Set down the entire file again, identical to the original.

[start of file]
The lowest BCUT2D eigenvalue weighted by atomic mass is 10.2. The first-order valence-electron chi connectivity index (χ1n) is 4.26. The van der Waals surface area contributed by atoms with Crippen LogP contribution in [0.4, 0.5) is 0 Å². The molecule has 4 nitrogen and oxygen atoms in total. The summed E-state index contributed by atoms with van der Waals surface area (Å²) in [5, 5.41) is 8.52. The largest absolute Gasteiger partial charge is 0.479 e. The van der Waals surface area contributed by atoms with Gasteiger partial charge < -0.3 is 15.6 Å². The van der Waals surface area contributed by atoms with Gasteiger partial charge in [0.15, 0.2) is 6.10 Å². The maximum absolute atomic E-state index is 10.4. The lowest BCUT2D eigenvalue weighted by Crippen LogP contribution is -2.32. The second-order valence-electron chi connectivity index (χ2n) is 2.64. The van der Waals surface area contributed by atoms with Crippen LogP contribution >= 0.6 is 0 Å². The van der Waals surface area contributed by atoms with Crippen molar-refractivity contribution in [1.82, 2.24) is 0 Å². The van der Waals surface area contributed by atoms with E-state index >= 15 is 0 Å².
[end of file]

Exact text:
The lowest BCUT2D eigenvalue weighted by atomic mass is 10.2. The first-order valence-electron chi connectivity index (χ1n) is 4.26. The van der Waals surface area contributed by atoms with Crippen LogP contribution in [0.4, 0.5) is 0 Å². The molecule has 4 nitrogen and oxygen atoms in total. The summed E-state index contributed by atoms with van der Waals surface area (Å²) in [5, 5.41) is 8.52. The largest absolute Gasteiger partial charge is 0.479 e. The van der Waals surface area contributed by atoms with Gasteiger partial charge < -0.3 is 15.6 Å². The van der Waals surface area contributed by atoms with Gasteiger partial charge in [0.15, 0.2) is 6.10 Å². The maximum absolute atomic E-state index is 10.4. The lowest BCUT2D eigenvalue weighted by Crippen LogP contribution is -2.32. The second-order valence-electron chi connectivity index (χ2n) is 2.64. The van der Waals surface area contributed by atoms with Crippen LogP contribution >= 0.6 is 0 Å². The van der Waals surface area contributed by atoms with Crippen molar-refractivity contribution in [1.82, 2.24) is 0 Å². The van der Waals surface area contributed by atoms with E-state index >= 15 is 0 Å².